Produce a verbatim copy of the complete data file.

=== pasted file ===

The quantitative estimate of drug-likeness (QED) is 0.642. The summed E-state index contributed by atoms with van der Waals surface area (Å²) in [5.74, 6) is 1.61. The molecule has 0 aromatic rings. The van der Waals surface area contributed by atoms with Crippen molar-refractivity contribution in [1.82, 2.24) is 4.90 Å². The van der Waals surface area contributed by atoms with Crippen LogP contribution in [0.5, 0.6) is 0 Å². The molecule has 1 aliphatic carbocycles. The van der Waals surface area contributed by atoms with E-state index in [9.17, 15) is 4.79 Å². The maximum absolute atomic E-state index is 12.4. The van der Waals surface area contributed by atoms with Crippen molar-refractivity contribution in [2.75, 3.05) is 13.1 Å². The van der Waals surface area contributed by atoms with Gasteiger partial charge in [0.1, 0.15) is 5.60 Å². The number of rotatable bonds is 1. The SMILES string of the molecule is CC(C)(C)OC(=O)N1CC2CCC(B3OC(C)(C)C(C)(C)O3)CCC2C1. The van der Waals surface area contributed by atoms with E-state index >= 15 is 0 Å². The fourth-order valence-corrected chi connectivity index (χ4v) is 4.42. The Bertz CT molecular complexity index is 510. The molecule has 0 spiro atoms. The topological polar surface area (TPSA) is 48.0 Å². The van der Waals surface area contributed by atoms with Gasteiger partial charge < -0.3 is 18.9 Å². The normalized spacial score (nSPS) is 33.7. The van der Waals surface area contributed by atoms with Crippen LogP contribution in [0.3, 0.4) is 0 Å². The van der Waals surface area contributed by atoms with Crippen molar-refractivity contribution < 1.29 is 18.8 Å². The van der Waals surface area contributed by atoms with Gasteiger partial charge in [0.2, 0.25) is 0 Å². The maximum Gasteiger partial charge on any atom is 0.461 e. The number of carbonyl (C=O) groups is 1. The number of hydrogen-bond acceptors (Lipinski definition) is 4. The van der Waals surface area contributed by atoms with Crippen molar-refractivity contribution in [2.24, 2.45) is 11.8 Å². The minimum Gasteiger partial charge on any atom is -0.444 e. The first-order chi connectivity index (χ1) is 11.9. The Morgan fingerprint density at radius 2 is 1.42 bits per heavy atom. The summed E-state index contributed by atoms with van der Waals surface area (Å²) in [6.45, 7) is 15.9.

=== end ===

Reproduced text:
The quantitative estimate of drug-likeness (QED) is 0.642. The summed E-state index contributed by atoms with van der Waals surface area (Å²) in [5.74, 6) is 1.61. The molecule has 0 aromatic rings. The van der Waals surface area contributed by atoms with Crippen molar-refractivity contribution in [1.82, 2.24) is 4.90 Å². The van der Waals surface area contributed by atoms with Crippen LogP contribution in [0.5, 0.6) is 0 Å². The molecule has 1 aliphatic carbocycles. The van der Waals surface area contributed by atoms with E-state index in [9.17, 15) is 4.79 Å². The maximum absolute atomic E-state index is 12.4. The van der Waals surface area contributed by atoms with Crippen molar-refractivity contribution in [2.75, 3.05) is 13.1 Å². The van der Waals surface area contributed by atoms with Gasteiger partial charge in [0.1, 0.15) is 5.60 Å². The number of rotatable bonds is 1. The SMILES string of the molecule is CC(C)(C)OC(=O)N1CC2CCC(B3OC(C)(C)C(C)(C)O3)CCC2C1. The van der Waals surface area contributed by atoms with E-state index >= 15 is 0 Å². The fourth-order valence-corrected chi connectivity index (χ4v) is 4.42. The Bertz CT molecular complexity index is 510. The molecule has 0 spiro atoms. The topological polar surface area (TPSA) is 48.0 Å². The van der Waals surface area contributed by atoms with Gasteiger partial charge < -0.3 is 18.9 Å². The normalized spacial score (nSPS) is 33.7. The van der Waals surface area contributed by atoms with Crippen LogP contribution in [0.3, 0.4) is 0 Å². The van der Waals surface area contributed by atoms with Crippen molar-refractivity contribution < 1.29 is 18.8 Å². The van der Waals surface area contributed by atoms with Gasteiger partial charge in [0.2, 0.25) is 0 Å². The maximum Gasteiger partial charge on any atom is 0.461 e. The number of carbonyl (C=O) groups is 1. The number of hydrogen-bond acceptors (Lipinski definition) is 4. The van der Waals surface area contributed by atoms with Crippen molar-refractivity contribution in [2.24, 2.45) is 11.8 Å². The minimum Gasteiger partial charge on any atom is -0.444 e. The first-order chi connectivity index (χ1) is 11.9. The Morgan fingerprint density at radius 2 is 1.42 bits per heavy atom. The summed E-state index contributed by atoms with van der Waals surface area (Å²) in [6.45, 7) is 15.9.